For the Arms
Your arms are essentially the conduit through which most of the muscles of the upper body are trained. You can’t perform the bench press or do any push-ups without heavily loading up your triceps, and you can’t perform any type of rowing, pull-up or pull-down movements without taxing your biceps. On top of that, it’s practically impossible to physically manipulate any heavy weight without working your forearms to some degree.
Thus, whether or not a cardio device isolates the arms is usually the furthest thing from a person’s mind when they’re deciding which machine to take home. However, anything that works the arm along its hinge joint at the elbow, either through a pushing or pulling motion, is requiring some sort of contribution from either the biceps or triceps. Therefore, it should come as no surprise that the rowing machine, SkiErg, mountain climber and elliptical will all receive mentions in this category.
For the Legs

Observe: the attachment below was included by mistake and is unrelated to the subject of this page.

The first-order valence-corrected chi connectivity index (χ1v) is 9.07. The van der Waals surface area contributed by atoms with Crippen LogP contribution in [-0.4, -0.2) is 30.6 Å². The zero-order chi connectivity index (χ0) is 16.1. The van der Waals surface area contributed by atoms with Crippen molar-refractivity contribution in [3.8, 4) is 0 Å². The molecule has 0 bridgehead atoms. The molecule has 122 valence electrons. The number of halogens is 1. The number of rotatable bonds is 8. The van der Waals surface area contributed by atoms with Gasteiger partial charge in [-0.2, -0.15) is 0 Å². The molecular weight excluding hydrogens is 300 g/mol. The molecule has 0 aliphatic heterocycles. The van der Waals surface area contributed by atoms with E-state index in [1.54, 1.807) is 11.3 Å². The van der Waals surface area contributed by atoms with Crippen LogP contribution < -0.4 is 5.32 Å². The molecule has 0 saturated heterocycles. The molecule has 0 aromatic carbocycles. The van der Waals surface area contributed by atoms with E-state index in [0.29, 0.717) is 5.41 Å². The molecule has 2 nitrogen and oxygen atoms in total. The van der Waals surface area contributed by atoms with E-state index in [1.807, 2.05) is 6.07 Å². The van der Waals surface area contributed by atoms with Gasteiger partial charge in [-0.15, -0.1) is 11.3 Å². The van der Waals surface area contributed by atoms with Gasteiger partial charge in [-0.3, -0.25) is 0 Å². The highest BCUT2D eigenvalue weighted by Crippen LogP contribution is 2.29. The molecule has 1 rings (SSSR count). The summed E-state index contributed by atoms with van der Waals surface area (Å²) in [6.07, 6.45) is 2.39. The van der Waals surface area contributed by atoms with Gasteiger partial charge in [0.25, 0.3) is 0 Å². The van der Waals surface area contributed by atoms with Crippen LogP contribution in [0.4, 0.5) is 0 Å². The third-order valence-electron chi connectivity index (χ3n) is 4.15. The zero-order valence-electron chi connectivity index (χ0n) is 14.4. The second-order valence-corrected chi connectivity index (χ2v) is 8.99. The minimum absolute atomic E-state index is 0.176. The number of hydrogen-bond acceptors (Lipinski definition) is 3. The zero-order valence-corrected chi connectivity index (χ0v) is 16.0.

Duh! The simplest of the bunch, as the overwhelming majority of cardio machines are very leg-heavy in their focus. My personal recipe for respectably skipping leg day at the gym — which will still require you to exert a considerable amount of effort — is to pair the stepmill with the rowing machine. Doing so will punish your legs in brutal fashion, while engaging them in a manner that’s extremely close to how they’re recruited for work in real-world settings.
While rowing in the weight room is rightly considered to be a back-focused training activity, the bulk of the muscle activity on a cardio rower is conducted through the hard-driving extension of the legs. The stepmill will keep the muscles of your legs engaged in a muscle-strengthening manner for hours-on-end if you desire, and the direction and elevation of your stride can easily be varied to target different portions of your leg muscles in distinct ways. Similar benefits are available through Jacob’s Ladder, and the basic movement of the mountain climber drives the leg through the ideal range of motion for targeting the quads and glutes.